“The results raise the intriguing possibility that video gaming may provide a cognitive training experience with measurable neurocognitive effects,” the authors concluded in their paper.
Right now it’s not possible to know whether better cognitive performance drives more gaming, or is its result, said Chaarani.
The team hope to get a more clear answer as the study continues and they look again at the same children at older ages.
This will also help exclude other potential factors at play such as the children’s home environment, exercise and sleep quality.
Future studies could also benefit from knowing what genres of games the children were playing — though at age 10 children tend to favour action games like Fortnite or Assassin’s Creed.
“Of course, excessive use of screen time is bad for overall mental health and physical activity,” said Chaarani.
But he said the results showed video games might be a better use of screen time than watching videos on YouTube, which has no discernible cognitive effects.
Is PS Plus better than Xbox Game Pass now? We discuss this on Orbital, the Gadgets 360 podcast. Orbital is available on Spotify, Gaana, JioSaavn, Google Podcasts, Apple Podcasts, Amazon Music and wherever you get your podcasts.
Roblox Faces Lawsuit for Enabling Minor’s Sexual, Financial Exploitation; Meta, Snap, Discord Also Targeted
By Reuters | Updated: 6 October 2022
Roblox has been accused of enabling a California girl’s sexual and financial exploitation by adult men, according to a lawsuit against the online gaming firm on Tuesday. The lawsuit, filed in San Francisco Superior Court, also targets online chat company Discord, Snapchat parent Snap and Instagram parent Meta. Snap and Meta are already facing dozens of similar lawsuits.
Meta declined to comment. Roblox and Snap could not immediately be reached.
A Discord spokesperson said the company has a “zero-tolerance policy for anyone who endangers or sexualizes children” but declined to comment directly on the lawsuit.
According to the lawsuit, which was seen by Reuters, the minor was born in 2009 and began using Roblox when she was nine or ten years old. Roblox is popular with children under 13 but also has adult users.
Starting in early 2020, the minor came into contact with adult men through Roblox, who encouraged her to sign up for Discord, Snapchat and Instagram to communicate with them, according to the lawsuit. None of the companies required parental consent, and Discord did not verify the minor’s age even though it said it did not allow users under 13 years old, the lawsuit said.
The men exploited her by encouraging her to drink and abuse prescription drugs and send sexually explicit photos of herself, according to the lawsuit. One man allegedly persuaded her to send him money.
The minor suffered severe mental health problems leading to suicide attempts and hospitalisation as a result of her experience, the lawsuit said.
Both the minor and her mother claim the companies failed to take steps to keep minors using their platforms safe, and that Snap and Instagram encouraged addiction in children. They are seeking unspecified damages.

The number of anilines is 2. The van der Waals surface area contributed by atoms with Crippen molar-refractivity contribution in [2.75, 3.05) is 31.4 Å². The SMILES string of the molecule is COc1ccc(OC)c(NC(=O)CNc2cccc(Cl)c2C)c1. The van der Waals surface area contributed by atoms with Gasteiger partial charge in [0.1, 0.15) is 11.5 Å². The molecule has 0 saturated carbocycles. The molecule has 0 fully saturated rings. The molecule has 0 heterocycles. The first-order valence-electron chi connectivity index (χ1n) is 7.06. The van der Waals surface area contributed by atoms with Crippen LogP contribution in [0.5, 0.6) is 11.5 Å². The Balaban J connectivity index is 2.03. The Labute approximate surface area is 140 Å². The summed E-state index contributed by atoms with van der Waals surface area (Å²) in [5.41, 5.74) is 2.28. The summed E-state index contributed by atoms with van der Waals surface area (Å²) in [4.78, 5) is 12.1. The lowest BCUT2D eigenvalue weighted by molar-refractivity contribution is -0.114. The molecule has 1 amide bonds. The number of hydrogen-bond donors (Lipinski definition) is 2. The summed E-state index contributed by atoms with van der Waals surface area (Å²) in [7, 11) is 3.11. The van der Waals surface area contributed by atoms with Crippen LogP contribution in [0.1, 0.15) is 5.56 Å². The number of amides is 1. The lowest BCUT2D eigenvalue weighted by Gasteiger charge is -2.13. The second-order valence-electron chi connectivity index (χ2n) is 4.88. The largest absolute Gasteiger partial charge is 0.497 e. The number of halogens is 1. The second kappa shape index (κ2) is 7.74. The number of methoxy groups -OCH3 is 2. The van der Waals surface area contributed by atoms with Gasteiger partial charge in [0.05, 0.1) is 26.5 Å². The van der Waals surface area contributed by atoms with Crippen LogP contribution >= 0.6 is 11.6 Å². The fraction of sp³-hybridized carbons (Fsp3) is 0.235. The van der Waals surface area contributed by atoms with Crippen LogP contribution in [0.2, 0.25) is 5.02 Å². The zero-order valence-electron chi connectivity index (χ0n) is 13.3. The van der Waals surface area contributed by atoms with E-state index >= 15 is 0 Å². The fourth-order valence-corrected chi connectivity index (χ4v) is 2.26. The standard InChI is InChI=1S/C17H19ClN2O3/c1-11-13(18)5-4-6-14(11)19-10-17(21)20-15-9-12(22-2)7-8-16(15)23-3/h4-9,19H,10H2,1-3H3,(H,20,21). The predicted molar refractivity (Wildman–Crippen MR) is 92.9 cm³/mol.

© Thomson Reuters 2022
Google Stadia to Shut Down in January 2023, Company to Refund Hardware Purchases: All Details V
By Agence France-Presse | Updated: 30 September 2022
Google on Thursday said it is shutting down Stadia, the cloud video game service it launched three years ago to let people access console-quality play as easily as they do email.
“It hasn’t gained the traction with users that we expected so we’ve made the difficult decision to begin winding down our Stadia streaming service,” Google vice president Phil Harrison said in a blog post.
Google said it will refund purchases of Stadia hardware, such as controllers, as well as game content bought through its online store, and that players will have access to the service through January 18 of next year, he added.
“They had a great idea and a bad business model,” Wedbush Securities analyst Michael Pachter said of Stadia.
“They tried to offer the service as a subscription without games.”
Xbox-maker Microsoft, meanwhile, offered a rival Game Pass service “with a ton of games,” making it a more tempting option for players, Pachter said.
Game Pass has some 25 million subscribers, while Stadia has fewer than a million, the analyst noted.
Microsoft is considered the streaming video game heavyweight with its Xbox Game Pass service and large community of players who use its consoles and desktop computers.
The Redmond, Washington-based company also has a stable of video game studios.
And while Microsoft makes Xbox video game consoles, it has been leading a shift to letting people play titles on Internet-linked devices of their choosing with titles hosted in the cloud.
Microsoft recently announced that the ability to play Xbox games will be built into Samsung smart televisions in its latest cloud gaming move.
“We’re on a quest to bring the joy and community of gaming to everyone on the planet, and bringing the Xbox app to smart TVs is another step in making our vision a reality,” Microsoft Gaming chief Phil Spencer said in a post.
Microsoft catapulted itself into the big league in one of the world’s most lucrative markets early this year by announcing a $69 billion (roughly Rs. 5,62,730 crore) deal to take over video game maker Activision Blizzard – the biggest acquisition in the sector’s history.
Amazon early this year launched its Luna video game streaming service for the general public in the United States, aiming to expand its multi-pronged empire into the booming gaming industry.
Luna allows players to access games directly online with no need for a console as part of the cloud gaming technology that is seen as a future direction of the industry.
Luna takes on Microsoft and PlayStation-maker Sony as well as Stadia.